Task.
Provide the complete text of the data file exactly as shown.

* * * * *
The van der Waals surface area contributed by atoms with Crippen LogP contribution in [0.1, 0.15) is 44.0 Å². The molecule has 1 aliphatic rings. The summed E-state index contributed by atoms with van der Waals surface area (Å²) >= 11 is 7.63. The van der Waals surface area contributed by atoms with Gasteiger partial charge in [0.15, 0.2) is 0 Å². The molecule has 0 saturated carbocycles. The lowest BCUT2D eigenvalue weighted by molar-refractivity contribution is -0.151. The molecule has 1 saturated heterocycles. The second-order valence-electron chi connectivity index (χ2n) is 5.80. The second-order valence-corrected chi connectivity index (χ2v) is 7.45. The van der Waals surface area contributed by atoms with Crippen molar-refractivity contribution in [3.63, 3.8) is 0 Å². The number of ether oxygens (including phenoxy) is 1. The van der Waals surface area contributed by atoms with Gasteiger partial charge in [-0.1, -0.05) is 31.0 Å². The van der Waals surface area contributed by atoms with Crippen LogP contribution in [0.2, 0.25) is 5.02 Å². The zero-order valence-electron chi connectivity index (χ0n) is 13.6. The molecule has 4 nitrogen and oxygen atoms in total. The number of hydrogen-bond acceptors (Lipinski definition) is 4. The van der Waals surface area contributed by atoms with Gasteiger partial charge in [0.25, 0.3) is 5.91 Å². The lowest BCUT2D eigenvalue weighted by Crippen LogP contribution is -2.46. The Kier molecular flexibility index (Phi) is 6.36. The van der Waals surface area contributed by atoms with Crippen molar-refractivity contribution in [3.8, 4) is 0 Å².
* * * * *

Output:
The van der Waals surface area contributed by atoms with Crippen LogP contribution in [0.1, 0.15) is 44.0 Å². The molecule has 1 aliphatic rings. The summed E-state index contributed by atoms with van der Waals surface area (Å²) >= 11 is 7.63. The van der Waals surface area contributed by atoms with Gasteiger partial charge in [0.15, 0.2) is 0 Å². The molecule has 0 saturated carbocycles. The lowest BCUT2D eigenvalue weighted by molar-refractivity contribution is -0.151. The molecule has 1 saturated heterocycles. The second-order valence-electron chi connectivity index (χ2n) is 5.80. The second-order valence-corrected chi connectivity index (χ2v) is 7.45. The van der Waals surface area contributed by atoms with Crippen molar-refractivity contribution in [3.63, 3.8) is 0 Å². The number of ether oxygens (including phenoxy) is 1. The van der Waals surface area contributed by atoms with Gasteiger partial charge in [-0.1, -0.05) is 31.0 Å². The van der Waals surface area contributed by atoms with Crippen LogP contribution in [0.2, 0.25) is 5.02 Å². The zero-order valence-electron chi connectivity index (χ0n) is 13.6. The molecule has 4 nitrogen and oxygen atoms in total. The number of hydrogen-bond acceptors (Lipinski definition) is 4. The van der Waals surface area contributed by atoms with Gasteiger partial charge in [0.25, 0.3) is 5.91 Å². The lowest BCUT2D eigenvalue weighted by Crippen LogP contribution is -2.46. The Kier molecular flexibility index (Phi) is 6.36. The van der Waals surface area contributed by atoms with Crippen molar-refractivity contribution in [3.8, 4) is 0 Å².